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Article
Devolution, Fiscal Federalism, and Changing Patterns of Municipal Revenues: The Mismatch between Theory and Reality
Journal of Public Administration Research and Theory
  • Dale Krane, University of Nebraska at Omaha
  • Carol Ebdon, University of Nebraska at Omaha
  • John R. Bartle, University of Nebraska at Omaha
Document Type
Article
Publication Date
10-1-2004
Abstract
Theories of fiscal federalism, such as those propounded by Musgrave, Tiebout, and Brennan and Buchanan, prescribe assignment of revenue sources among federal, state, and local governments. In this article, we demonstrate that the recent diversification of municipal revenue sources in response to devolutionary forces does not follow the expectations of the fiscal federalism theories. Our analysis suggests that the use of an institutional approach to the study of fiscal federalism would help to reduce the mismatch between theory and reality.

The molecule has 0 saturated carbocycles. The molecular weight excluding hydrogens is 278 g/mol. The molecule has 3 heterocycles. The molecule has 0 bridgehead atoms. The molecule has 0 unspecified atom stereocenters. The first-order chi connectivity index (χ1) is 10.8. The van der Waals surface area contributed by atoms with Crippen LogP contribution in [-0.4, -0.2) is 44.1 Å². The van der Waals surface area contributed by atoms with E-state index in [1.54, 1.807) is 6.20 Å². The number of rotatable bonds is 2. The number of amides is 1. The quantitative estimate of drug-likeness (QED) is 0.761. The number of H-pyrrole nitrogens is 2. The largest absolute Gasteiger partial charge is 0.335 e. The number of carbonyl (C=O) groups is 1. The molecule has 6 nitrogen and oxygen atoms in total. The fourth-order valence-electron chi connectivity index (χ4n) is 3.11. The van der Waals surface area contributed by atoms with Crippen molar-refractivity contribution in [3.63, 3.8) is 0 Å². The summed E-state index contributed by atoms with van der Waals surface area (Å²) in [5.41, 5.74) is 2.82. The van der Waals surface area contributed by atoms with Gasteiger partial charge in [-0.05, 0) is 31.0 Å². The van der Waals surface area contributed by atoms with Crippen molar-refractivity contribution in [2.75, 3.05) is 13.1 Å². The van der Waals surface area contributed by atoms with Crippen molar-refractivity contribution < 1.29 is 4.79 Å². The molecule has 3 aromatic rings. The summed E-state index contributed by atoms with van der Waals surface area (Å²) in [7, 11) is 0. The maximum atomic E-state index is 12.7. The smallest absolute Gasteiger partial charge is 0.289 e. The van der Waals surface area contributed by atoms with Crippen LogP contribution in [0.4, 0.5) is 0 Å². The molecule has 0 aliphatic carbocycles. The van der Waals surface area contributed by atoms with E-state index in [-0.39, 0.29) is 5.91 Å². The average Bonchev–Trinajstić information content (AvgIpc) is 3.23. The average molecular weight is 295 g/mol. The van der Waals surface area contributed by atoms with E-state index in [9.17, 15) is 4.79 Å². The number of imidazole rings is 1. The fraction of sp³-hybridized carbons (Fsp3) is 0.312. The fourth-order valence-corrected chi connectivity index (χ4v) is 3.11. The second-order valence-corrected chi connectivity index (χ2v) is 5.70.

Comments

This is a pre-copyedited, author-produced PDF of an article accepted for publication in Journal of Public Administration Research and Theory following peer review. The definitive publisher-authenticated version Krane, D., Ebdon, C., & Bartle, J. (2004). Devolution, fiscal federalism, and changing patterns of municipal revenues: The mismatch between theory and reality. Journal of Public Administration Research and Theory, 14(4), 513-533 is available online at: http://jpart.oxfordjournals.org/content/14/4/513.abstract.

Citation Information
Dale Krane, Carol Ebdon and John R. Bartle. "Devolution, Fiscal Federalism, and Changing Patterns of Municipal Revenues: The Mismatch between Theory and Reality" Journal of Public Administration Research and Theory Vol. 14 Iss. 4 (2004) p. 513 - 533
Available at: http://works.bepress.com/john_bartle/29/